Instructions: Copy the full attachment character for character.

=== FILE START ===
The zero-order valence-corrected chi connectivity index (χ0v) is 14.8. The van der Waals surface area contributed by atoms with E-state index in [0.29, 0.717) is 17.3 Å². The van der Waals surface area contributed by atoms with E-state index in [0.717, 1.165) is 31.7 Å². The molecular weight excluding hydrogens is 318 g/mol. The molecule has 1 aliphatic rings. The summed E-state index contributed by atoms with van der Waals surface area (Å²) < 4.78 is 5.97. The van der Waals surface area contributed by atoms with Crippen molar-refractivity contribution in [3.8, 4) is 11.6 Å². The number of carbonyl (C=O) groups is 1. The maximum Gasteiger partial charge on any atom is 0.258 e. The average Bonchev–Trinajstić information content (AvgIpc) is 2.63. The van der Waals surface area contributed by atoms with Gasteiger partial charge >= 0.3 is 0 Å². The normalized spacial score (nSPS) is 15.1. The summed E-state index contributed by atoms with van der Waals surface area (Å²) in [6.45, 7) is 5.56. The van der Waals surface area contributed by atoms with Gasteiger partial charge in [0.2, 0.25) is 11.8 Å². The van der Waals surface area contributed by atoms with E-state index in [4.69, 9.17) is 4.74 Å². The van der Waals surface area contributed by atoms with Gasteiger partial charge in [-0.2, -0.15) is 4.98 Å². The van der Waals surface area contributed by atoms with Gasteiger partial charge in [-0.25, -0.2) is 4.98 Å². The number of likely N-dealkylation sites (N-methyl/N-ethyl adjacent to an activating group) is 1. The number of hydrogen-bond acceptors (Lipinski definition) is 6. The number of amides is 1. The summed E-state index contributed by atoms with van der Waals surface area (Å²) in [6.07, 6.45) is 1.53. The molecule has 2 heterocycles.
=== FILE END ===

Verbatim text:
The zero-order valence-corrected chi connectivity index (χ0v) is 14.8. The van der Waals surface area contributed by atoms with E-state index in [0.29, 0.717) is 17.3 Å². The van der Waals surface area contributed by atoms with E-state index in [0.717, 1.165) is 31.7 Å². The molecular weight excluding hydrogens is 318 g/mol. The molecule has 1 aliphatic rings. The summed E-state index contributed by atoms with van der Waals surface area (Å²) < 4.78 is 5.97. The van der Waals surface area contributed by atoms with Crippen molar-refractivity contribution in [3.8, 4) is 11.6 Å². The number of carbonyl (C=O) groups is 1. The maximum Gasteiger partial charge on any atom is 0.258 e. The average Bonchev–Trinajstić information content (AvgIpc) is 2.63. The van der Waals surface area contributed by atoms with Gasteiger partial charge >= 0.3 is 0 Å². The normalized spacial score (nSPS) is 15.1. The summed E-state index contributed by atoms with van der Waals surface area (Å²) in [6.45, 7) is 5.56. The van der Waals surface area contributed by atoms with Gasteiger partial charge in [0.2, 0.25) is 11.8 Å². The van der Waals surface area contributed by atoms with E-state index in [4.69, 9.17) is 4.74 Å². The van der Waals surface area contributed by atoms with Gasteiger partial charge in [-0.2, -0.15) is 4.98 Å². The van der Waals surface area contributed by atoms with Gasteiger partial charge in [-0.25, -0.2) is 4.98 Å². The number of likely N-dealkylation sites (N-methyl/N-ethyl adjacent to an activating group) is 1. The number of hydrogen-bond acceptors (Lipinski definition) is 6. The number of amides is 1. The summed E-state index contributed by atoms with van der Waals surface area (Å²) in [6.07, 6.45) is 1.53. The molecule has 2 heterocycles.